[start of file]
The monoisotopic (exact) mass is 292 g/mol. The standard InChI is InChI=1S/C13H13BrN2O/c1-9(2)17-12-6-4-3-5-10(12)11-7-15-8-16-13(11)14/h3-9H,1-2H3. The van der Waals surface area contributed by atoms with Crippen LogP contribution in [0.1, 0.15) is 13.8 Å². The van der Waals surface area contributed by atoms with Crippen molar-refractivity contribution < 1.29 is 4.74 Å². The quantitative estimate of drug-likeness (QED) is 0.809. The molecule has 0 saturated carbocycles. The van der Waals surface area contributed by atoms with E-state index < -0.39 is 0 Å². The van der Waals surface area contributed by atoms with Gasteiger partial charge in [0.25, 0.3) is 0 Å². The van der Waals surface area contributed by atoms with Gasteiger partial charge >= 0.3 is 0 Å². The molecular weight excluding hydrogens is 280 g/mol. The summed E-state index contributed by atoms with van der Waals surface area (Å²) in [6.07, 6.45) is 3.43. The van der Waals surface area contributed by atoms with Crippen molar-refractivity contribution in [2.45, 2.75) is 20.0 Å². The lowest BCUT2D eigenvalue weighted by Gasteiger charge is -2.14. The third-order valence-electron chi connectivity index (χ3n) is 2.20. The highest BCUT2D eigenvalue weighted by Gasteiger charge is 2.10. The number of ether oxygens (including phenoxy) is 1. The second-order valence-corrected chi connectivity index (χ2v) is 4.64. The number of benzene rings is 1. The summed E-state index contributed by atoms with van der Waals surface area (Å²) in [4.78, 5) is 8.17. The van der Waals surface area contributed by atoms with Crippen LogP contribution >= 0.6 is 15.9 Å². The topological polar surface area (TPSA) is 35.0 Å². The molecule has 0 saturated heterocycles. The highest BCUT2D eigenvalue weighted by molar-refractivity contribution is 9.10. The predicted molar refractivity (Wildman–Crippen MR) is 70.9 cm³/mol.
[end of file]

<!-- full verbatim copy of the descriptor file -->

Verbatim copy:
The monoisotopic (exact) mass is 292 g/mol. The standard InChI is InChI=1S/C13H13BrN2O/c1-9(2)17-12-6-4-3-5-10(12)11-7-15-8-16-13(11)14/h3-9H,1-2H3. The van der Waals surface area contributed by atoms with Crippen LogP contribution in [0.1, 0.15) is 13.8 Å². The van der Waals surface area contributed by atoms with Crippen molar-refractivity contribution < 1.29 is 4.74 Å². The quantitative estimate of drug-likeness (QED) is 0.809. The molecule has 0 saturated carbocycles. The van der Waals surface area contributed by atoms with E-state index < -0.39 is 0 Å². The van der Waals surface area contributed by atoms with Gasteiger partial charge in [0.25, 0.3) is 0 Å². The van der Waals surface area contributed by atoms with Gasteiger partial charge >= 0.3 is 0 Å². The molecular weight excluding hydrogens is 280 g/mol. The summed E-state index contributed by atoms with van der Waals surface area (Å²) in [6.07, 6.45) is 3.43. The van der Waals surface area contributed by atoms with Crippen molar-refractivity contribution in [2.45, 2.75) is 20.0 Å². The lowest BCUT2D eigenvalue weighted by Gasteiger charge is -2.14. The third-order valence-electron chi connectivity index (χ3n) is 2.20. The highest BCUT2D eigenvalue weighted by Gasteiger charge is 2.10. The number of ether oxygens (including phenoxy) is 1. The second-order valence-corrected chi connectivity index (χ2v) is 4.64. The number of benzene rings is 1. The summed E-state index contributed by atoms with van der Waals surface area (Å²) in [4.78, 5) is 8.17. The van der Waals surface area contributed by atoms with Crippen LogP contribution >= 0.6 is 15.9 Å². The topological polar surface area (TPSA) is 35.0 Å². The molecule has 0 saturated heterocycles. The highest BCUT2D eigenvalue weighted by molar-refractivity contribution is 9.10. The predicted molar refractivity (Wildman–Crippen MR) is 70.9 cm³/mol.